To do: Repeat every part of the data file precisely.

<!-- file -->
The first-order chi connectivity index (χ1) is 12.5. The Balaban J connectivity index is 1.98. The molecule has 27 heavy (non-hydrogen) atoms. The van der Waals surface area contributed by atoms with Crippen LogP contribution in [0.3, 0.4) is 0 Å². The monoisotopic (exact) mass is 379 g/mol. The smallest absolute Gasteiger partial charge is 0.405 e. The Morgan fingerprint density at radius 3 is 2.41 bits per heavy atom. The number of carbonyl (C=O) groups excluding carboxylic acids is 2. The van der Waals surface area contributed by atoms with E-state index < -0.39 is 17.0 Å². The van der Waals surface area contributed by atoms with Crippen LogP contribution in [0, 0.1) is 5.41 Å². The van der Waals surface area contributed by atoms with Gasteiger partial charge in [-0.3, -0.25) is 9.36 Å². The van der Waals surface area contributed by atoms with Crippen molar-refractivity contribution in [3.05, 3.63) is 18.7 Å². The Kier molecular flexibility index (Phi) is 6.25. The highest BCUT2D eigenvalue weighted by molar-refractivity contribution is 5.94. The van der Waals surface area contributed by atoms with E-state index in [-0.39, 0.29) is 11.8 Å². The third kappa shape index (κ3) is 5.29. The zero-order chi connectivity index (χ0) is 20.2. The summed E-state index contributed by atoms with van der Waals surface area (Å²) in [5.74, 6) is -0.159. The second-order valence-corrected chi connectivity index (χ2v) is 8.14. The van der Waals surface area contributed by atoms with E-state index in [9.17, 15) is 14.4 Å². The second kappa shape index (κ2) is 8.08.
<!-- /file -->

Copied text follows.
The first-order chi connectivity index (χ1) is 12.5. The Balaban J connectivity index is 1.98. The molecule has 27 heavy (non-hydrogen) atoms. The van der Waals surface area contributed by atoms with Crippen LogP contribution in [0.3, 0.4) is 0 Å². The monoisotopic (exact) mass is 379 g/mol. The smallest absolute Gasteiger partial charge is 0.405 e. The Morgan fingerprint density at radius 3 is 2.41 bits per heavy atom. The number of carbonyl (C=O) groups excluding carboxylic acids is 2. The van der Waals surface area contributed by atoms with E-state index < -0.39 is 17.0 Å². The van der Waals surface area contributed by atoms with Crippen LogP contribution in [0, 0.1) is 5.41 Å². The van der Waals surface area contributed by atoms with Gasteiger partial charge in [-0.3, -0.25) is 9.36 Å². The van der Waals surface area contributed by atoms with Crippen molar-refractivity contribution in [3.05, 3.63) is 18.7 Å². The Kier molecular flexibility index (Phi) is 6.25. The highest BCUT2D eigenvalue weighted by molar-refractivity contribution is 5.94. The van der Waals surface area contributed by atoms with E-state index in [-0.39, 0.29) is 11.8 Å². The third kappa shape index (κ3) is 5.29. The zero-order chi connectivity index (χ0) is 20.2. The summed E-state index contributed by atoms with van der Waals surface area (Å²) in [5.74, 6) is -0.159. The second-order valence-corrected chi connectivity index (χ2v) is 8.14. The van der Waals surface area contributed by atoms with E-state index in [9.17, 15) is 14.4 Å². The second kappa shape index (κ2) is 8.08.